Despite admitting to diving during Holland’s 2-1 win over Mexico in the last-16, Robben earns a place on the bench. He terrified Spain with a brace in a famous 5-1 win and was full of his jinking runs even in extra-time periods against Costa Rica and Argentina.

ST: Robin van Persie (HOL)

The Dutch captain is worth his place on the bench purely because of an astonishing diving header against Spain, and he went on to notch two more goals despite being starved of service as the tournament progressed.

ST: Miroslav Klose (GER)

His goal at the second attempt against Brazil was a record-breaker for Klose as he overtook Ronaldo as the all-time leading World Cup goalscorer with 16. He has the chance to line up in his second World Cup final but has yet to score in one.

You can follow me on Twitter @NeilWalton89

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2014 World Cup: Top 30 World Cup heroes

World Cup heroes.

These are the footballers who have made history in the world’s greatest sporting event.

The 30 players distinguished on this eminent list have all written themselves into the World Cup archives with performances and feats worthy of heroic recognition.

To clarify, ‘hero’ is preferred to the word ‘legend’ because legendary status cannot apply to a player whose career is still ongoing.

So, administration aside, who tops this marathon list of World Cup heroes?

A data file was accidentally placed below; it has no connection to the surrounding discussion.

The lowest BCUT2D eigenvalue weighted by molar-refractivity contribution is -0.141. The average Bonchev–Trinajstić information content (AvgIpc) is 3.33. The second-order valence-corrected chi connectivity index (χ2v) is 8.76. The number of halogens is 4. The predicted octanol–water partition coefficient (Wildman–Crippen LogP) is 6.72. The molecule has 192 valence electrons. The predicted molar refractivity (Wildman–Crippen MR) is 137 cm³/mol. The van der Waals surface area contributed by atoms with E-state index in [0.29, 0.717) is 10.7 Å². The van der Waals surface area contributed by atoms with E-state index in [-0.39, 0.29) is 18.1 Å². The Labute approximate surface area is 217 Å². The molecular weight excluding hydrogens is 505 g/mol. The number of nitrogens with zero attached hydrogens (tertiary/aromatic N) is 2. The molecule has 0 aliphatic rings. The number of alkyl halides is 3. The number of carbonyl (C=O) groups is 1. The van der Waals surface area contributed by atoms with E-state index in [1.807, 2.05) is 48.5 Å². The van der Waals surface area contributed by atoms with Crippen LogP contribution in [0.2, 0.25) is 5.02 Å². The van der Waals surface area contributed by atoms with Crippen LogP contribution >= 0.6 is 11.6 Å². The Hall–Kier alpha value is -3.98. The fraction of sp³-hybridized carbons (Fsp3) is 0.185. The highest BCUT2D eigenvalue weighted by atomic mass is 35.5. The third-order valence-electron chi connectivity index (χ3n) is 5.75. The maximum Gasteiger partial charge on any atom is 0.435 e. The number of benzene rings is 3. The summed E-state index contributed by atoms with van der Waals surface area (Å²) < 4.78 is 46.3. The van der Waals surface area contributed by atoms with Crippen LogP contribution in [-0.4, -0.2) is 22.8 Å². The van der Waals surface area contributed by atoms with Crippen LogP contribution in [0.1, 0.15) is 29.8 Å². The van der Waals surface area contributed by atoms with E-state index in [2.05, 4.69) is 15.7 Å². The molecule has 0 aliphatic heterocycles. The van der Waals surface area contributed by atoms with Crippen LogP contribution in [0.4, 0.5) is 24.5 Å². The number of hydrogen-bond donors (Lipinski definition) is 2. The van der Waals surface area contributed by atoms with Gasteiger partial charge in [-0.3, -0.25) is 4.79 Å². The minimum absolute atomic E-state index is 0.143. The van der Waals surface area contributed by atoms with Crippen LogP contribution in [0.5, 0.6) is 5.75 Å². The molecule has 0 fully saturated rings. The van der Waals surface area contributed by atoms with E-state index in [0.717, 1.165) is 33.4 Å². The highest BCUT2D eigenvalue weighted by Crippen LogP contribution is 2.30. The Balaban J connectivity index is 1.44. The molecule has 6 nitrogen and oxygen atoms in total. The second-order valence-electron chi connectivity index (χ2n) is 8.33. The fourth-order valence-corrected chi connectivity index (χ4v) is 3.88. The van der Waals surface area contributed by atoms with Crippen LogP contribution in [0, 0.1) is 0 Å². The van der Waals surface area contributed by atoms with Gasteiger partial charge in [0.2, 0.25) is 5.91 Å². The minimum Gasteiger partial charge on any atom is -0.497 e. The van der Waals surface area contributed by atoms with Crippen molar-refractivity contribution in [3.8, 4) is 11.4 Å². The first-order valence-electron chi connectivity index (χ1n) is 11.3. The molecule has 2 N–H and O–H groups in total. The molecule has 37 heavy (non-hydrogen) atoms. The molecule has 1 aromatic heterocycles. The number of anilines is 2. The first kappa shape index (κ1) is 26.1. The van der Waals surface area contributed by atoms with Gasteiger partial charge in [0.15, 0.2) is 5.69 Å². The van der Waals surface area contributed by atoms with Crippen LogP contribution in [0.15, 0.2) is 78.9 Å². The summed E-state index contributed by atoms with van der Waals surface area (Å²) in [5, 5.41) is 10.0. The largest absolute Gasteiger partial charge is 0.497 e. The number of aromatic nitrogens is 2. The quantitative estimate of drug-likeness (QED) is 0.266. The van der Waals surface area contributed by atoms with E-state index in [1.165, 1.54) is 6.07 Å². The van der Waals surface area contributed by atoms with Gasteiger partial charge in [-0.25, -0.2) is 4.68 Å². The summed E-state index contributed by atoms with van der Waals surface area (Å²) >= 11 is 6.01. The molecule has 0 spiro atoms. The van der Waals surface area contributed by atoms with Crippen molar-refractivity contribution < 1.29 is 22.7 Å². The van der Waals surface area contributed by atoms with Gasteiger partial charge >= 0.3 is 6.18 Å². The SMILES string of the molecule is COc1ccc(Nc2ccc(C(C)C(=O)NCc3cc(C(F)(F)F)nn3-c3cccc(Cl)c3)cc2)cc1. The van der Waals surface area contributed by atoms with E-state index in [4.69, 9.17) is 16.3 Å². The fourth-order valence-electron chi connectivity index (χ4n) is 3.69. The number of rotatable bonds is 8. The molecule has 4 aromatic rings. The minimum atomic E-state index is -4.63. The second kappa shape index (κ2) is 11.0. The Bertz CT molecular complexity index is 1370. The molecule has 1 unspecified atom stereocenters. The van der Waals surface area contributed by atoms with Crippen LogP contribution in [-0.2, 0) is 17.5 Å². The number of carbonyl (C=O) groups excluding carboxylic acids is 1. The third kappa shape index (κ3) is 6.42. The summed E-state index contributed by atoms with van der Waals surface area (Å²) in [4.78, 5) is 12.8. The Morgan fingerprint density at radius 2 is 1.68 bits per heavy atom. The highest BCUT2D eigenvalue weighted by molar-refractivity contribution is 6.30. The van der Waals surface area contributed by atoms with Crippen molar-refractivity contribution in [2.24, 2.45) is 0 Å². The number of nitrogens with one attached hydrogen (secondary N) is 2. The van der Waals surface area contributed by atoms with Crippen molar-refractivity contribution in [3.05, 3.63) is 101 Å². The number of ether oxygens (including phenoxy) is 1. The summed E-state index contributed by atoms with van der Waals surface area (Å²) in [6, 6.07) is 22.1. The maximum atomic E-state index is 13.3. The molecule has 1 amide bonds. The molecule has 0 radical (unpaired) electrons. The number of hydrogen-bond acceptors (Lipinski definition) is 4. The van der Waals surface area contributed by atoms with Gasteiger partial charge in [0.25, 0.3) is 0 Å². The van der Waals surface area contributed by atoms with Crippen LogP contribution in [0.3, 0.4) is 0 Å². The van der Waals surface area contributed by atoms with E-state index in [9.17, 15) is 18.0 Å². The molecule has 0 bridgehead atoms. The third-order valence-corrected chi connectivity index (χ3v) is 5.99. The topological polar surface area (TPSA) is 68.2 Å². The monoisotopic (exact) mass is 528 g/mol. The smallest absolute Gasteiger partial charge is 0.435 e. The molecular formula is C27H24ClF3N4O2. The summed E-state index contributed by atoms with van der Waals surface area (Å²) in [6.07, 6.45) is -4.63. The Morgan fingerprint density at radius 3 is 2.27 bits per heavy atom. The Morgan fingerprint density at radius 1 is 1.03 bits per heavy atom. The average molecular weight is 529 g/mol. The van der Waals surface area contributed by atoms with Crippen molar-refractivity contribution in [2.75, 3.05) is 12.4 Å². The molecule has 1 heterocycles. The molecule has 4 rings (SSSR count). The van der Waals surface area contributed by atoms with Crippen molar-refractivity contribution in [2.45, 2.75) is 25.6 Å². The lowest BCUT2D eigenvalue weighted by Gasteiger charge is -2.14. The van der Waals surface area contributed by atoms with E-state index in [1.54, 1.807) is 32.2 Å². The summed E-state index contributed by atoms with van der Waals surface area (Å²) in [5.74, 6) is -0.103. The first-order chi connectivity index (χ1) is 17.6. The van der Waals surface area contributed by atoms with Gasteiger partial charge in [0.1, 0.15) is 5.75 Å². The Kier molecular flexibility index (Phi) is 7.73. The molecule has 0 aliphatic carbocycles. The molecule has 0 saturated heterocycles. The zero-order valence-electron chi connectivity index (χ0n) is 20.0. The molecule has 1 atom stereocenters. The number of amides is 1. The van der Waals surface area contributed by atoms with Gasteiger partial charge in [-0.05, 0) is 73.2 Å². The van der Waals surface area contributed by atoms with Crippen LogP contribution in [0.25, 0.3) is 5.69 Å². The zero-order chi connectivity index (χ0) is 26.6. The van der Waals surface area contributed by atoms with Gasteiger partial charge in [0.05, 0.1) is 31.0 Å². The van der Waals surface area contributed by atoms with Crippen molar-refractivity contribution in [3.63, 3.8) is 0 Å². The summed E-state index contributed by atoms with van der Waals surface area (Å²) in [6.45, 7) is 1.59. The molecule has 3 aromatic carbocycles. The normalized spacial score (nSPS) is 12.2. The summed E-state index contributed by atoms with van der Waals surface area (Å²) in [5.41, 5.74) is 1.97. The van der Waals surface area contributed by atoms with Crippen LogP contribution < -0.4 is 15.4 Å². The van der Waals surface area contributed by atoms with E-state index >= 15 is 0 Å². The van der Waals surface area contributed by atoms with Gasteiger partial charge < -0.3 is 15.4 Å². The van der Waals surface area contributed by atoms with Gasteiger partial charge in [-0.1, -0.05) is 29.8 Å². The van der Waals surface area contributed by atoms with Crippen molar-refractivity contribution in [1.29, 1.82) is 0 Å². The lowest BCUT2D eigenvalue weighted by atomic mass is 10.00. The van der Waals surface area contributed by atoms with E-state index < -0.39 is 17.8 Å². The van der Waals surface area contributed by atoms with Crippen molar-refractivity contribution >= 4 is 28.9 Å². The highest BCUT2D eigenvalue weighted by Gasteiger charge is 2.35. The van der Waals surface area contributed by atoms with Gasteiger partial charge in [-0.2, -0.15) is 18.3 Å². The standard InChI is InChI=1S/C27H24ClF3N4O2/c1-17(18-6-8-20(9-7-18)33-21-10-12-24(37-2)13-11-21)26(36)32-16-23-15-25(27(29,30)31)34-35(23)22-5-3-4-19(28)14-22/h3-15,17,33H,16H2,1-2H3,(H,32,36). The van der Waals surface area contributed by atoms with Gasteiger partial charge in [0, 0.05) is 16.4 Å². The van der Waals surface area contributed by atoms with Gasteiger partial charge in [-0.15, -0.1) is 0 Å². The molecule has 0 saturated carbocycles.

30. Pak Doo-Ik – North Korea, World Cups won: 0, World Cups: 1966

In an extraordinary game at Ayresome Park, minnows North Korea defeated Italy 1-0, knocking the then two-time world champions out. Architect of that famous win was Pak Doo-Ik, a serving member of the North Korean military, whose goal after 42 minutes is still talked about as part of one of the greatest World Cup shocks in history.

29. Lucien Laurent – France, World Cups won: 0, World Cups: 1930

The late Frenchman is famous for having scored the first-ever World Cup goal in a 4-1 win against Mexico at Uruguay 1930. When France became world champions on home turf in 1998, Laurent was the only surviving member of France’s 1930 squad to witness them lift the World Cup.

28. Papa Bouba Diop – Senegal, World Cups won: 0, World Cups: 2002

In Senegal’s World Cup debut against reigning champions France, few pundits offered them hope of scoring, let alone beating their decorated opponents. When Bouba Diop scored what proved to be the winning goal in a 1-0 win it was a moment that reduced Senegalese fans to tears. They eventually lost 1-0 to Turkey in the quarter-finals.

27. Roger Milla – Cameroon, World Cups won: 0, World Cups: 1982, 1990, 1994

Famous for his eccentric goal celebrations, Milla was a star of Italia ’90 when his four goals propelled Cameroon to the quarter-finals – a record for an African team. They eventually lost to England 3-2 after extra-time, but he returned at USA ’94 to become the oldest goalscorer in a World Cup.

26. Oliver Kahn – Germany, World Cups won: 0, World Cups: 2002, 2006